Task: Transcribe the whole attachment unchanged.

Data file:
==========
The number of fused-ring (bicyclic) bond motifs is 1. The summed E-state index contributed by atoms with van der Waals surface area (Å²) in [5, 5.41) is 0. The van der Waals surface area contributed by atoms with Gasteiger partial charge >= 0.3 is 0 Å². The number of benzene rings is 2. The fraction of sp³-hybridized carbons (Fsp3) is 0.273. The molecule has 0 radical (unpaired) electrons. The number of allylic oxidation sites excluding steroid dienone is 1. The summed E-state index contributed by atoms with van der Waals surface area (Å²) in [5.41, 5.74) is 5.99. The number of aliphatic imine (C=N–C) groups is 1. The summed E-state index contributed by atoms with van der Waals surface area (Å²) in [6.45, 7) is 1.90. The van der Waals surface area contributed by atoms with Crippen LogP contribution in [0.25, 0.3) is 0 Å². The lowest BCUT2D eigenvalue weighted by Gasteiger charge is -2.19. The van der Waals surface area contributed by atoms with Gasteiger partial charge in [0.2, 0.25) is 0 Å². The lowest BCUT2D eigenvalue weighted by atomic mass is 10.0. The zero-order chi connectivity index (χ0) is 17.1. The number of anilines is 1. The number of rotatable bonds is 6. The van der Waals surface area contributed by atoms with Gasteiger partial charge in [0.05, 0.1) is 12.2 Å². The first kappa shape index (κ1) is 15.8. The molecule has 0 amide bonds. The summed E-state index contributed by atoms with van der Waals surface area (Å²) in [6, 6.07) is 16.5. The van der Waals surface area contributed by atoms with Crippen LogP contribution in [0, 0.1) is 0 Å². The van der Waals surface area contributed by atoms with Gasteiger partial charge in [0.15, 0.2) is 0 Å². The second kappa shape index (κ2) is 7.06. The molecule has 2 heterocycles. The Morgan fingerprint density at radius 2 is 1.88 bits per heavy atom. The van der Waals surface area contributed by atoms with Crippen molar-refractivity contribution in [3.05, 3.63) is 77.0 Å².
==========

The number of fused-ring (bicyclic) bond motifs is 1. The summed E-state index contributed by atoms with van der Waals surface area (Å²) in [5, 5.41) is 0. The van der Waals surface area contributed by atoms with Gasteiger partial charge >= 0.3 is 0 Å². The number of benzene rings is 2. The fraction of sp³-hybridized carbons (Fsp3) is 0.273. The molecule has 0 radical (unpaired) electrons. The number of allylic oxidation sites excluding steroid dienone is 1. The summed E-state index contributed by atoms with van der Waals surface area (Å²) in [5.41, 5.74) is 5.99. The number of aliphatic imine (C=N–C) groups is 1. The summed E-state index contributed by atoms with van der Waals surface area (Å²) in [6.45, 7) is 1.90. The van der Waals surface area contributed by atoms with Crippen LogP contribution in [0.25, 0.3) is 0 Å². The lowest BCUT2D eigenvalue weighted by Gasteiger charge is -2.19. The van der Waals surface area contributed by atoms with Gasteiger partial charge in [0.2, 0.25) is 0 Å². The lowest BCUT2D eigenvalue weighted by atomic mass is 10.0. The zero-order chi connectivity index (χ0) is 17.1. The number of anilines is 1. The number of rotatable bonds is 6. The van der Waals surface area contributed by atoms with Gasteiger partial charge in [0.05, 0.1) is 12.2 Å². The first kappa shape index (κ1) is 15.8. The molecule has 0 amide bonds. The summed E-state index contributed by atoms with van der Waals surface area (Å²) in [6, 6.07) is 16.5. The van der Waals surface area contributed by atoms with Crippen LogP contribution in [0, 0.1) is 0 Å². The van der Waals surface area contributed by atoms with Gasteiger partial charge in [0.15, 0.2) is 0 Å². The second kappa shape index (κ2) is 7.06. The molecule has 2 heterocycles. The Morgan fingerprint density at radius 2 is 1.88 bits per heavy atom. The van der Waals surface area contributed by atoms with Crippen molar-refractivity contribution in [3.05, 3.63) is 77.0 Å².